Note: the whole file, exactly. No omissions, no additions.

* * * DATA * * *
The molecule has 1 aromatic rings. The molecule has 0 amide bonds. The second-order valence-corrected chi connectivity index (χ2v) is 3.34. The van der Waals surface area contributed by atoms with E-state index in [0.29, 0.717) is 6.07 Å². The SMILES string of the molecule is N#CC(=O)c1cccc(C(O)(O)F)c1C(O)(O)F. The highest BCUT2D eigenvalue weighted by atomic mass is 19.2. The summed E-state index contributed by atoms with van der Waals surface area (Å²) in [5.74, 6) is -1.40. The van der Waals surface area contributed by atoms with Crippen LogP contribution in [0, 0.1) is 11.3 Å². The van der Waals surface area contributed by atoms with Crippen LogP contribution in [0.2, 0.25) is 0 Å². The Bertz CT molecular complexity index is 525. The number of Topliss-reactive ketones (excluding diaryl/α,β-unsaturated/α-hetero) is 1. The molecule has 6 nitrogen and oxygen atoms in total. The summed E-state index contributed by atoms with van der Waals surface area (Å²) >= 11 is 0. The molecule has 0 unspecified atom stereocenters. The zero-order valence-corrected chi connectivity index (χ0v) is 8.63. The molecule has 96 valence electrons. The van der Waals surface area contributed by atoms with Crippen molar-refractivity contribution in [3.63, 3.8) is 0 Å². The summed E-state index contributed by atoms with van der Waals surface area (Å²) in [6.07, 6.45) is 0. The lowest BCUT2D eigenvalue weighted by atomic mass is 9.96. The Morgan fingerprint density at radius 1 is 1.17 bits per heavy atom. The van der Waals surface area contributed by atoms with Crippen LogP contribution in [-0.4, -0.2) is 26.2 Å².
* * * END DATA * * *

The molecule has 1 aromatic rings. The molecule has 0 amide bonds. The second-order valence-corrected chi connectivity index (χ2v) is 3.34. The van der Waals surface area contributed by atoms with E-state index in [0.29, 0.717) is 6.07 Å². The SMILES string of the molecule is N#CC(=O)c1cccc(C(O)(O)F)c1C(O)(O)F. The highest BCUT2D eigenvalue weighted by atomic mass is 19.2. The summed E-state index contributed by atoms with van der Waals surface area (Å²) in [5.74, 6) is -1.40. The van der Waals surface area contributed by atoms with Crippen LogP contribution in [0, 0.1) is 11.3 Å². The van der Waals surface area contributed by atoms with Crippen LogP contribution in [0.2, 0.25) is 0 Å². The Bertz CT molecular complexity index is 525. The number of Topliss-reactive ketones (excluding diaryl/α,β-unsaturated/α-hetero) is 1. The molecule has 6 nitrogen and oxygen atoms in total. The summed E-state index contributed by atoms with van der Waals surface area (Å²) >= 11 is 0. The molecule has 0 unspecified atom stereocenters. The zero-order valence-corrected chi connectivity index (χ0v) is 8.63. The molecule has 96 valence electrons. The van der Waals surface area contributed by atoms with Crippen molar-refractivity contribution in [3.63, 3.8) is 0 Å². The summed E-state index contributed by atoms with van der Waals surface area (Å²) in [6.07, 6.45) is 0. The lowest BCUT2D eigenvalue weighted by atomic mass is 9.96. The Morgan fingerprint density at radius 1 is 1.17 bits per heavy atom. The van der Waals surface area contributed by atoms with Crippen LogP contribution in [-0.4, -0.2) is 26.2 Å².